– There’s very little time for anything else, but atleast there’s some on weekends. Sunday is free of practice and on saturday the practice session is in forenoon. Then I have time to meet friends and just relax.
– When I have free time I also like to read, listen music, watch movies, surf on the net and chat via Messenger, Kiira lists.

Do you have any other hobbies than skating?
– Last fall I begun going to astanga-yoga, but I haven’t had much time for it, one time a week at max.
Photo:Jukka Jarvinen
Do you ever feel that because of skating you are left out on something important that your other friends are able to do?

– Of course there are sometimes things I would like to participate, but I can’t because of the skating. When friends after school go out for a coffee, I usually have to hurry for my practices and I have to pass all events late in the evening because of my early morning practices.

What is the best thing this sport has given to you?
– It has given me so much. The topmost thing is the trip to the Olympic Games. It was unbelievably great to get there this early. The atmosphere in the Olympic village was unlike anything else. Particularly great was the feeling that you were a part of a big team, especially when skating usually is very lonesome and at younger age I often was the only finn in the competitions.
– Us skaters weren’t there in Torino from the beginning, but it was a completely different feeling of watching the games on television when you knew that you were going to be there shortly. And taking part in the ending seremony was a thrilling experience. It was so great to walk in to the stadium before the huge audience and to enjoy the feeling, Kiira says with trembling voice.
– I have never regretted that I have put so much into skating. It has always felt ridiculously fun. I have sometimes wondered myself that despite the occasional setbacks I have never felt like just throwing the skates in to a closet and quitting, Kiira wonders.

[photo caption] If I travel around skating rinks for the next ten years I believe thats enough for the skating scene. After that I should move on to something completely different, Kiira Korpi is planning.
[/fi][ja]
Expressi誌のインタビュー 2/2006

フィギュアスケートはこの上なく楽しい

キーラ・コルピほど、綿密に計画された人生を送っている17才はほとんどない。スケート以外にも、学校のための十分な時間がなければならないし、いくつものスポンサー関連のイベントにも参加しなくてはならない。厳しいスケジュールにもかかわらず、この少女はスケートに対する意気込みに燃えている。そして、話題が学校のことに変わっても、口調はポジティブだ。彼女は、フィギュアスケートのために自分がそれほど多くの重要なものをあきらめる必要はなかったと思っている。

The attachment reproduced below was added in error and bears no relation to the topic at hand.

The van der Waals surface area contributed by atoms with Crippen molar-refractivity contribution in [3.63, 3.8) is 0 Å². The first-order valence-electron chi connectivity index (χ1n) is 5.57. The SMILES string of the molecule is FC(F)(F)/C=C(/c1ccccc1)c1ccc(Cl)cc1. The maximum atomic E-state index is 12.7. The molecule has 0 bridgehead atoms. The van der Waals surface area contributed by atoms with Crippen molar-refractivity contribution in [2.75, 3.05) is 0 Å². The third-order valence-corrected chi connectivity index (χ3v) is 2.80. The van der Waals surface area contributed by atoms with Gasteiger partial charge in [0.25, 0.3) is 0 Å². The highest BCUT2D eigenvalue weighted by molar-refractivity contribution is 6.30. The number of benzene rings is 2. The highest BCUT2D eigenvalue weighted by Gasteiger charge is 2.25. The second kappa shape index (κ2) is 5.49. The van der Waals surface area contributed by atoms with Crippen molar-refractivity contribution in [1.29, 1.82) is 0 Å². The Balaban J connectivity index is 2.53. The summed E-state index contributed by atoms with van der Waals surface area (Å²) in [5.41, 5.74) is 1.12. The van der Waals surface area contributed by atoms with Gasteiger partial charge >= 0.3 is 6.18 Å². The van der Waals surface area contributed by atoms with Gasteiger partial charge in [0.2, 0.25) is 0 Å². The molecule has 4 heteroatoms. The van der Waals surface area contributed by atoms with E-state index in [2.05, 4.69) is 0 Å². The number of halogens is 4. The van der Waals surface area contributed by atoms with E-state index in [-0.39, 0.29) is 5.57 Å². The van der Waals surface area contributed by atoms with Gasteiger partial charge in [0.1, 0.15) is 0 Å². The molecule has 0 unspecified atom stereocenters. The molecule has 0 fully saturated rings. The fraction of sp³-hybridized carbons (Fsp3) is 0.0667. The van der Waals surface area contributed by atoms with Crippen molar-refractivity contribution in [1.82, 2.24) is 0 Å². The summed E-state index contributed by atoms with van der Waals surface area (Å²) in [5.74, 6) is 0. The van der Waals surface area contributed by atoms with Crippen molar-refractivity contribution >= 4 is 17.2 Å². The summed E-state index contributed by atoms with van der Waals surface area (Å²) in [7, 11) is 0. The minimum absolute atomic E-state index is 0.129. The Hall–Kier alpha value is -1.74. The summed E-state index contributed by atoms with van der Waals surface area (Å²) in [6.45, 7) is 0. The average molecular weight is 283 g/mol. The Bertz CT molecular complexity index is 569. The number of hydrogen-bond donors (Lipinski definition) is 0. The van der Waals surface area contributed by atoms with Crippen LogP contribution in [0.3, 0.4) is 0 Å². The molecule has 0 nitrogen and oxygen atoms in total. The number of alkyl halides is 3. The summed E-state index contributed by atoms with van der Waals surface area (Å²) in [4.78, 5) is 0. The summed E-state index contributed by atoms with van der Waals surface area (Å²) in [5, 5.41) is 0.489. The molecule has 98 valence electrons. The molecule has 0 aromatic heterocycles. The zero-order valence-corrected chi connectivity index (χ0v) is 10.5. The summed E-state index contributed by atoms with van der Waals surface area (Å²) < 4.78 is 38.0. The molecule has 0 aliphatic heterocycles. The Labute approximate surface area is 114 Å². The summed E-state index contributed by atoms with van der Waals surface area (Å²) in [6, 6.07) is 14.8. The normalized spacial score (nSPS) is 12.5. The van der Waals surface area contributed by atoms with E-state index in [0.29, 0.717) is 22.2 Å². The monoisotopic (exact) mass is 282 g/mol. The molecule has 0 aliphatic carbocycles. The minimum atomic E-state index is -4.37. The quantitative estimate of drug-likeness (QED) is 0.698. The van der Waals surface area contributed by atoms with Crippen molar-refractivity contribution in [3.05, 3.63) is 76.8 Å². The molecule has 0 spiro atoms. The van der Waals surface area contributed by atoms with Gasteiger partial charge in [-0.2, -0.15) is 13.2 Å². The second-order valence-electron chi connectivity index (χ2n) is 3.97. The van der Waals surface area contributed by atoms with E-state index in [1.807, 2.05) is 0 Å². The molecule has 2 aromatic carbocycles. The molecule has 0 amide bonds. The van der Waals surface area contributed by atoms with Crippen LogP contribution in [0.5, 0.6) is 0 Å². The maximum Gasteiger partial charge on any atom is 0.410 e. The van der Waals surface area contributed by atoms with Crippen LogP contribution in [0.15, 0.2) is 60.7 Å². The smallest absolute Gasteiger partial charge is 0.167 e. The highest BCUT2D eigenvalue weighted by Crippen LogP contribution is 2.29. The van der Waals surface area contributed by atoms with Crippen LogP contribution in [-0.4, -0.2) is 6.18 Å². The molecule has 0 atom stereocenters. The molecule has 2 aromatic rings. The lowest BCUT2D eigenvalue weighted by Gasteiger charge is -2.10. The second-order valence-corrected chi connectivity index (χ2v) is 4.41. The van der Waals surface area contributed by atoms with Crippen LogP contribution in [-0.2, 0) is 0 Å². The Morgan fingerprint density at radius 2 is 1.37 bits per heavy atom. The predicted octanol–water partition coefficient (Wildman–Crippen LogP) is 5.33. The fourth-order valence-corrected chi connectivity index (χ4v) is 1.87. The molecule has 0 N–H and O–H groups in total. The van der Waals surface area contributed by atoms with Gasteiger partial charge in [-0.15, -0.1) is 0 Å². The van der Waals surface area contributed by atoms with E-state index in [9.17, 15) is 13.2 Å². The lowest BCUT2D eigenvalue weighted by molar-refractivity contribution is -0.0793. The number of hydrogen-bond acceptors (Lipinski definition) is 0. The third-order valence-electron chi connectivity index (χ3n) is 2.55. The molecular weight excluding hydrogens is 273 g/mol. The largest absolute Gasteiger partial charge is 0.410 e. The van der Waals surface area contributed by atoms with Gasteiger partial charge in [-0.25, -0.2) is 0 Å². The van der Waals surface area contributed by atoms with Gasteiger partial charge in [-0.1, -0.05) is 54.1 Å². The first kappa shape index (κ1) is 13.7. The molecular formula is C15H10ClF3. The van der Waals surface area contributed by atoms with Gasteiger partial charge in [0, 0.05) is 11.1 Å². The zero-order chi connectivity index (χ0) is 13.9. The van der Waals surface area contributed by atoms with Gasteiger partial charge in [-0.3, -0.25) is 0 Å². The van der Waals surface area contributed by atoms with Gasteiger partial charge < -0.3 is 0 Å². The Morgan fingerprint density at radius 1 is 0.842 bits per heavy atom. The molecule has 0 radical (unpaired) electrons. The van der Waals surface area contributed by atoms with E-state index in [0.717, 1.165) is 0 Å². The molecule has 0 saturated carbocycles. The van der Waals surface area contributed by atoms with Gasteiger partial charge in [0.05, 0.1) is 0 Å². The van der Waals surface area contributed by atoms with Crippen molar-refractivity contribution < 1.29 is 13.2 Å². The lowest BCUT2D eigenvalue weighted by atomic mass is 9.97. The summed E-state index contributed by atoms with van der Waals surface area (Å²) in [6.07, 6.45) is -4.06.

どのようにしてフィギュアスケーターに?
「私は4歳でスケートを始めました。コーチをしている父の仕事の関係で私たちはトゥルクに住んでいたのですが、姉のペトラはすでにスケートをしていたんです。私がとても熱心にせがんだので、母は私のことも練習に連れて行くことにしました。翌年に移り住んだオーストリアでも少しスケートをしたけど、次の年にタンペレへ引っ越したとき、改めて始めた感じです。そして、その道を今もたどっているんです」とキーラは言う。

友人もみんなスケートをするの?
「タンペレでスケートを始めた時は、近所に住んでいた親友エッリと一緒に練習へ行きました。今も同じクラブのスケート仲間に親友がいます。もちろん、世界中を旅する時には、北欧をはじめとする海外の選手と友達になりますね」
「その一方で、学校には多くの親友がいます。一番すばらしいのは、スケートのことを忘れて他の話題を話し合えること。スケート仲間とも他の話題についてしゃべるけど、その背景にはいつもフィギュアスケートがあるので」

小さいころ、ほかに大切な趣味はあったの?
「しばらくは体操をしていたんだけど、上達して大会に出場するようになる前にやめました。スケートに時間をいっぱい費やしたし、とっても楽しかったから、ほかの事は何もしたいと思わなかっんです」とキーラは言う。

今はどのくらいの時間、スケートに時間を費やしているの?
「ますます増えて、スケート漬けです。シニアに移ったので、スケート以外にも時間を取られるんです。スポンサーがらみの打ち合わせやイベント、インタビューへの対応もあるし、もちろん以前より遠征も増えたので。この春には、3つの大きな大会がほぼ同時にあったんですよ」

スケート選手として、何を目標にしていますか?
「次のオリンピックのことはすでに考えています。ひとつ終われば、すぐに次の準備をします」
「でも、それ以外には具体的なプランはないんです。シーズンを迎えると同時にひとつの大会に参加して、結果を見て考えます。一方で、人々の期待はいつでもどんどん高まります。もちろん私も、重要な国際大会での成功を手に入れられるようになりたいです」

選手引退後、プロになることを考えたことは?
「ここ数年で平均年齢が少し上がってきているとはいえ、このスポーツの選手生活はかなり短いんです。以前は、15歳で2、3回優勝して引退した人もいました。最近はほとんどのスケート選手が20~25歳ごろにピークを迎えます。今年のオリンピックでは30歳のイタリア人選手がいましたけど、スケート選手の選手生活としては例外的に長いですね」
「選手引退後にプロに転向する人は多いけど、私もその考えがないわけではないです(注:以前、プロ転向を否定するインタビューもあった)。年に1、2度、プロスケーターとしてツアーに出るかも知れません」

スケートをやめた後の生活をもう考えてる?
「今はまさに学業に集中すべき時です。それ以上のことは言えないですね。興味の対象は時とともに変わるし、いろんなことに興味があるので」
「スポーツ界で何かをしている自分は想像できます。でもそれがフィギュアスケートである必要性はない。この先10年、スケートリンクを渡り歩いたら、スケート界はもう十分だと思うんです。その後は、まったく違う何かに転向すべきでしょうね」とキーラは笑う。

スケートのシーズンでも学校で集中できるの?
「いま私は高校の2年生なんですが、現状で学校に割ける時間はあまりに少ないのは確かです。その代わり、高校では自分だけのカリキュラムを作れるんです。特にこの春は大きな大会が3つもあったので、きちんとやりくりできるように時間割をできるだけ少なくしました。大会に出ながら5教科の単位を取れたので満足です。」
「遠征中は勉強ができませんが、時間のある週末にできるだけ追いつけるようにしています。modern subjectなら本を読むだけで普通は試験に合格できるのですが、数学は家庭教師を頼んでいます。いまは上級の数学を勉強しているのですが、本を読んだだけでは理解できないですよね」
「外国語はたいてい私にとって習うのが楽でしたし、海外遠征はいつも上達へのいい方法でした。少なくとも私はそれが外国語を最善で一番楽な方法だと実感しています。去年の夏はアメリカで6週間過ごしたのですが、そこでは英語だけがコミュニケーションの手段でしたからね」
「ジュニアのころも、国際大会でフィンランド人が1人だけの時は、ほかの選手と外国語で話していました。フィンランド人がほかにいなくて時には悲しくなったこともあったけど、今となっては、語学の習得と社交術を身につけるいい機会だったと思います。コーチとずっと過ごすのが嫌な時は、知らない人に会ったり連絡したりしなくてはならなかったから」とキーラは思い出す。
(つづく)

[/ja]